The future has arrived

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But the future of air combat changed forever in January, 2007, when the People’s Republic of China showed the world that they were capable of shooting down a satellite orbiting the earth in outer space. The era of ‘Star Wars’, as articulated by Ronald Reagan a quarter century earlier and widely mocked in the media, had dawned.

Thirteen months later, the United States learned that one of our satellites had gone rogue, posing the risk of crashing to earth and releasing hazardous fuel. The AEGIS guided missile cruiser USS Lake Erie launched a Raytheon Standard Missile (SM-3) on February 21, 2008, and from the pitching deck of that warship achieved a kill shot of the satellite 133 nautical miles over the Pacific Ocean and wobbling through space at more than 17,000 miles per hour. It was the equivalent of hitting a bullet with a bullet or as a Marine Corps sniper would say, ‘One shot, one kill.’

Modern air superiority involves defending more than the skies we can see with the naked eye; it now extends deep into space and some of the world’s most brutal regimes are seeking ways to exploit that. North Korea and Iran are both expanding and improving their ability to wage war via intercontinental ballistic missiles (ICBM) and the warheads they carry. American superiority in the air and in space depends upon a strategic ballistic missile defense (BMD) which demands the best technology, the budget to support it and the will power to stand toe-to-toe with those who would seek to threaten us.

More than a decade ago, the Chairman of the Joint Chiefs of Staff testified before Congress in defense of the Clinton Administration’s decision to slow America’s BMD efforts. The conventional wisdom of the day was that the threat of surprise, incoming ICBMs was many years away. A few weeks later, North Korea fired a missile that landed a lot closer to Hawaii than anyone thought possible. That was in August, 1998. Since then, advances in technology and the proliferation of intermediate range and intercontinental ballistic missiles have resulted in larger numbers of more accurate weapons now in the hands of untrustworthy countries like North Korea and Iran.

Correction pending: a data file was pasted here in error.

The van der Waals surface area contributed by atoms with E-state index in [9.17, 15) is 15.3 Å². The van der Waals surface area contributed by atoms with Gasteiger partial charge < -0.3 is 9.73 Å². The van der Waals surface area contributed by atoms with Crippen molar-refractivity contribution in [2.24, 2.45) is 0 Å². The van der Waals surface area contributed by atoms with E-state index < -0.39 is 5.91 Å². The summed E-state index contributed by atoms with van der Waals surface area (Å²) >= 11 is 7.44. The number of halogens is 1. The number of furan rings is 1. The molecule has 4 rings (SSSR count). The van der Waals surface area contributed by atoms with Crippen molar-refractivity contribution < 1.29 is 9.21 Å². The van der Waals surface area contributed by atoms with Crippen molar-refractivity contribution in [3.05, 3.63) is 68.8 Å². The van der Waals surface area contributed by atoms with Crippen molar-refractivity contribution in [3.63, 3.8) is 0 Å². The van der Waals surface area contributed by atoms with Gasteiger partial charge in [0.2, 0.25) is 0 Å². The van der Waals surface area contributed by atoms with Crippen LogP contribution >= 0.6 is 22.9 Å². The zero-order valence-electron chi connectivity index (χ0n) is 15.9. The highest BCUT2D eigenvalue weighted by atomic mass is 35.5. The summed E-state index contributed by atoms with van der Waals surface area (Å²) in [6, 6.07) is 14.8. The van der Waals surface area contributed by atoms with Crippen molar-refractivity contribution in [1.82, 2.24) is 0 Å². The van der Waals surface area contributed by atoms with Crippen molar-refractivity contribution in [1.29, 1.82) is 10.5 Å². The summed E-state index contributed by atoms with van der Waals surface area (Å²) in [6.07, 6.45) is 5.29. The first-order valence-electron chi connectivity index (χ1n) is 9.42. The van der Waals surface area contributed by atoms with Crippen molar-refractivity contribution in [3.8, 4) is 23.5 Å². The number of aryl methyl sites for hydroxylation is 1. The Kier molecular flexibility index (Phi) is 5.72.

The American response so far to these emerging threats is the Ground-Based Midcourse Defense (GMD) program, which is building on the lineage of the Sidewinder, Sparrow and SM-3 missiles to create the new exoatmospheric kill vehicle (EKV). The EKV is essentially an SM-3 on big league steroids, with the added bonus of an infrared heat sensor and maneuvering propulsion system. It too can “hit a bullet with a bullet” and testing is giving engineers the information they need, through both success and failure, to perfect the system.

The future is today and the Star Wars theory of the 1980s is real. With defense spending coming under close scrutiny as Congress and the administration wrestle with how to balance the federal budget, there’s no substitute for understanding the threats that confront us and responding to them effectively.

No one can place a price on the loss of an American city and its people to an enemy ICBM. But the sobering truth is that America must defend itself on land, on the seas, in the air and now, in outer space. The United States established air superiority in the past and now is the time to take a page from our prior missile successes and propel that success into space through comprehensive missile defense capabilities.

Edward Timperlake is a former Director of Technology Assessment, International Technology Security at the Pentagon and a retired Marine Corps fighter pilot.